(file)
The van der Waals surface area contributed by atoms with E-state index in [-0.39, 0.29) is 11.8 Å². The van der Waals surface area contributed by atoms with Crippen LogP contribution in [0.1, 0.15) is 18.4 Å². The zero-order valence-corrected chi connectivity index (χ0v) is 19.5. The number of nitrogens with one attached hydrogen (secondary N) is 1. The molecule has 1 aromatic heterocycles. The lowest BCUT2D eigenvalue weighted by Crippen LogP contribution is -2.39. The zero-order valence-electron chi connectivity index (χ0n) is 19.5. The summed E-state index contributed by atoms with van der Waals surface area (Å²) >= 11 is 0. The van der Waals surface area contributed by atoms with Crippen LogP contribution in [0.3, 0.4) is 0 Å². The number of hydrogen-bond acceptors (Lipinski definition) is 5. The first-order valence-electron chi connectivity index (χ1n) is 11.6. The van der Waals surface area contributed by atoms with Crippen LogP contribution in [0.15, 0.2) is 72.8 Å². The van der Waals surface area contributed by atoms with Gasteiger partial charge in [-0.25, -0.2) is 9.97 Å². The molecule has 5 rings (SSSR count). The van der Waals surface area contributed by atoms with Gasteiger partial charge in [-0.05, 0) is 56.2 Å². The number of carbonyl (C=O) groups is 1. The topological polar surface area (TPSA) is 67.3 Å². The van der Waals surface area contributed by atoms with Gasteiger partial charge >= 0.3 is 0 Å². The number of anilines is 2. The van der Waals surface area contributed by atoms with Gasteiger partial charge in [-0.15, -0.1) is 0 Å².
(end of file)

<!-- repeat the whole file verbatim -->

The van der Waals surface area contributed by atoms with E-state index in [-0.39, 0.29) is 11.8 Å². The van der Waals surface area contributed by atoms with Crippen LogP contribution in [0.1, 0.15) is 18.4 Å². The zero-order valence-corrected chi connectivity index (χ0v) is 19.5. The number of nitrogens with one attached hydrogen (secondary N) is 1. The molecule has 1 aromatic heterocycles. The lowest BCUT2D eigenvalue weighted by Crippen LogP contribution is -2.39. The zero-order valence-electron chi connectivity index (χ0n) is 19.5. The summed E-state index contributed by atoms with van der Waals surface area (Å²) >= 11 is 0. The van der Waals surface area contributed by atoms with Crippen LogP contribution in [0.3, 0.4) is 0 Å². The number of hydrogen-bond acceptors (Lipinski definition) is 5. The first-order valence-electron chi connectivity index (χ1n) is 11.6. The van der Waals surface area contributed by atoms with Crippen LogP contribution in [0.15, 0.2) is 72.8 Å². The van der Waals surface area contributed by atoms with Gasteiger partial charge in [-0.25, -0.2) is 9.97 Å². The molecule has 5 rings (SSSR count). The van der Waals surface area contributed by atoms with Gasteiger partial charge in [-0.05, 0) is 56.2 Å². The number of carbonyl (C=O) groups is 1. The topological polar surface area (TPSA) is 67.3 Å². The van der Waals surface area contributed by atoms with Gasteiger partial charge >= 0.3 is 0 Å². The number of anilines is 2. The van der Waals surface area contributed by atoms with Gasteiger partial charge in [-0.15, -0.1) is 0 Å².